Wong: [Johnnie] To taught us that if you can develop a character with enough dimension and depth, the story will naturally appear and have life. But you’re right, you can’t only rely on past filmmaking formulas.


Did all of you have to agree that the criminals would all ultimately fail?
Wong: We went back to the basic themes of telling a fable. If you’re a bad person and you do bad things, you won’t have a happy ending. You’ll ultimately meet your doom either physically or spiritually. That is your destiny.
Au: I was thinking about the desire that drives my character Yik Kwok-foon. Can people actually control desires that begin to torment them?

Did the film come out the way you envisioned?
Hui: There are lots of regrets still. As a creative person, if you don’t have a deadline, you would just keeping working on the same project.

Did the three of you discuss who had the best film?
Hui: 
Not to sound diplomatic, but I think we all put a great effort forward, especially when it came to casting. I don’t think you’ll notice any miscast characters.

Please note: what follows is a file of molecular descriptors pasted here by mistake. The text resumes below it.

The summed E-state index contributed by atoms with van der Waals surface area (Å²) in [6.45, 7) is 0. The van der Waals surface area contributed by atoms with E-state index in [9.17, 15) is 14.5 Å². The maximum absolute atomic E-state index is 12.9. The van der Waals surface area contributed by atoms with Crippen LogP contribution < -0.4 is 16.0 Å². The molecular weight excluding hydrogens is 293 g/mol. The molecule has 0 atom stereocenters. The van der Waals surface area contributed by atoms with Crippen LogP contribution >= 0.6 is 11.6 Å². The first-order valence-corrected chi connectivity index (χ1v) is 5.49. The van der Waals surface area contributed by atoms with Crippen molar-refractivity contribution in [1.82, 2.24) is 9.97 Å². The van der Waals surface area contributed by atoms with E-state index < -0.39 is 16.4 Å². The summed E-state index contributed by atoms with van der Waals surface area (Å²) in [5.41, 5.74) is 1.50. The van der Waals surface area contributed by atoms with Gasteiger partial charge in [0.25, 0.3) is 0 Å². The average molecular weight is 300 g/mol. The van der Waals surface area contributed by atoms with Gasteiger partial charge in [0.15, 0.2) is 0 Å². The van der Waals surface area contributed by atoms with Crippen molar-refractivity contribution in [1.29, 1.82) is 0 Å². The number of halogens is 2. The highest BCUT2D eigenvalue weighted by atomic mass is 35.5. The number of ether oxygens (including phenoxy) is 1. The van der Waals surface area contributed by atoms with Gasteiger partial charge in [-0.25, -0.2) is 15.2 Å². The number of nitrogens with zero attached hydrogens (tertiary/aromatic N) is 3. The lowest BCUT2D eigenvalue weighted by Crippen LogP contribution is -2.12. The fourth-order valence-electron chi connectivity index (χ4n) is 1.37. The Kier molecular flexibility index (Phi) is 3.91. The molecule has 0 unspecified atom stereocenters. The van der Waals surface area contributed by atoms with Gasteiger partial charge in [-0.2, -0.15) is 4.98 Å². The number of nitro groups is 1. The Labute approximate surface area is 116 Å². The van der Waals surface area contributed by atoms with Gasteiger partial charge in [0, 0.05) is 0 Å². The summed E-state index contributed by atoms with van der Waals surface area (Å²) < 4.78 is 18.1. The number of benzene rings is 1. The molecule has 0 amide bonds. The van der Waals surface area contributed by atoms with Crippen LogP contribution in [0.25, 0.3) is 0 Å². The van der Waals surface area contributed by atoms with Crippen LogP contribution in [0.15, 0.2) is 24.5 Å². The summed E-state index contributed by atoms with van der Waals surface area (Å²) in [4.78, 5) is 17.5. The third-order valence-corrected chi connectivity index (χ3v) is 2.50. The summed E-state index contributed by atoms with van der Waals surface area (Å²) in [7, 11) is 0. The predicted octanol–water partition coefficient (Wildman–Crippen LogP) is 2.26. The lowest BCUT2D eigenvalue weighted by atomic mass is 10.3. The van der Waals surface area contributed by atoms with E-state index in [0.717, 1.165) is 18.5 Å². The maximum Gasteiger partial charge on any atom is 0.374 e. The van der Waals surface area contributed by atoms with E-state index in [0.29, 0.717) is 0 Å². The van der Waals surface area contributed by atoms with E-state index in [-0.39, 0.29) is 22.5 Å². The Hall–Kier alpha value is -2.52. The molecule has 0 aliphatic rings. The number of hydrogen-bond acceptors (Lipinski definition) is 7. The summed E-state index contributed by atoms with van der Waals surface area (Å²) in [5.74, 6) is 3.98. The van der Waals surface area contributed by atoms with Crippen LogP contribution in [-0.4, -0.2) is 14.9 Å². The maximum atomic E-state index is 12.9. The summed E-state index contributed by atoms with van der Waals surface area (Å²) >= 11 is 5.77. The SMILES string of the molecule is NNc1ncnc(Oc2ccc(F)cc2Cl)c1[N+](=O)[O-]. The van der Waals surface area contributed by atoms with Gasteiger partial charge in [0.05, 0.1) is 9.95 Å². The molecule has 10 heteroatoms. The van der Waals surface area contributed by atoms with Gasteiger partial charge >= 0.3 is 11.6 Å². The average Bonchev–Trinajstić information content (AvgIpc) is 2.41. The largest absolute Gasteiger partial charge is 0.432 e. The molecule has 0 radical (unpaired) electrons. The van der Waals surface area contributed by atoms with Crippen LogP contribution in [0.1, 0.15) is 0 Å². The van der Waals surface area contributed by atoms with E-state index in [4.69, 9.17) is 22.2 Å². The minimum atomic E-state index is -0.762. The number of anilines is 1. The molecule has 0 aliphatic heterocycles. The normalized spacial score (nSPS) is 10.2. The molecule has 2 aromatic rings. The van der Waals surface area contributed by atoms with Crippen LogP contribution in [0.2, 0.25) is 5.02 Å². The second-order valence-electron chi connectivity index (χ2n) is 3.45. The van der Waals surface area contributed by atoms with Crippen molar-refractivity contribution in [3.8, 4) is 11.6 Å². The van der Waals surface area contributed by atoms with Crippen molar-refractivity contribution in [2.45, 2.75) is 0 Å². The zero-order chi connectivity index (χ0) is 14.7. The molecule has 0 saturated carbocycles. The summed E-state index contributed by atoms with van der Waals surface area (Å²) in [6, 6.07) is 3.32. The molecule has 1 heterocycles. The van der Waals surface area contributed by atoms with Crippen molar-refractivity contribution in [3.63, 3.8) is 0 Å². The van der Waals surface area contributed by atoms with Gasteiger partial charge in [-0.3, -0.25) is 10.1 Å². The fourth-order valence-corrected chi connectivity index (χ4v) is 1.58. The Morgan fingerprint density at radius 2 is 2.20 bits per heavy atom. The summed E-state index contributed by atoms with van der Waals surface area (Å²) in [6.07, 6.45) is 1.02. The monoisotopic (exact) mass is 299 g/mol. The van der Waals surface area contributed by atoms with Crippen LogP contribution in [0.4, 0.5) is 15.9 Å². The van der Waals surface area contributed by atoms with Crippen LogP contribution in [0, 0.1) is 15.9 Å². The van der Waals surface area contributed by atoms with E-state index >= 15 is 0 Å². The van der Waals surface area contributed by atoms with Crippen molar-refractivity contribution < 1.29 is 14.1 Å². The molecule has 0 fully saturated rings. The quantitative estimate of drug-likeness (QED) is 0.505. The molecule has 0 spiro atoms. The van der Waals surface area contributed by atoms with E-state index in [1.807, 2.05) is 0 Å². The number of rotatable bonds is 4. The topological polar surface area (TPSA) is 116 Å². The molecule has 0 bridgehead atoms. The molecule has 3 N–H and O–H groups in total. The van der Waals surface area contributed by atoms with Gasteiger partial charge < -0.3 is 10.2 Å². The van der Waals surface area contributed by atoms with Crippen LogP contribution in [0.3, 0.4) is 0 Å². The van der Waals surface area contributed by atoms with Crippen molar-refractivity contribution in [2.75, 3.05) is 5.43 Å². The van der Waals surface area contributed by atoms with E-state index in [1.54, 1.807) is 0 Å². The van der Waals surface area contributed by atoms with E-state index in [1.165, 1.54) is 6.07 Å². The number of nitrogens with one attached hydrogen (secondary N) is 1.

Wong: We chose a lot of actors that were much more present during the 90s. You’ll notice faces you haven’t seen in a while, so you get this nostalgic type of feeling that matches that time period.

The movie leaves audiences with a big ‘What if?’. What if these criminals had worked together and pulled off the greatest heist Hong Kong has ever seen?
Hui: We’re glad it left you with that question. I think it’s better to give that space to the audience to wonder about.
Au: It’s like wondering what would have happened if the handover never happened...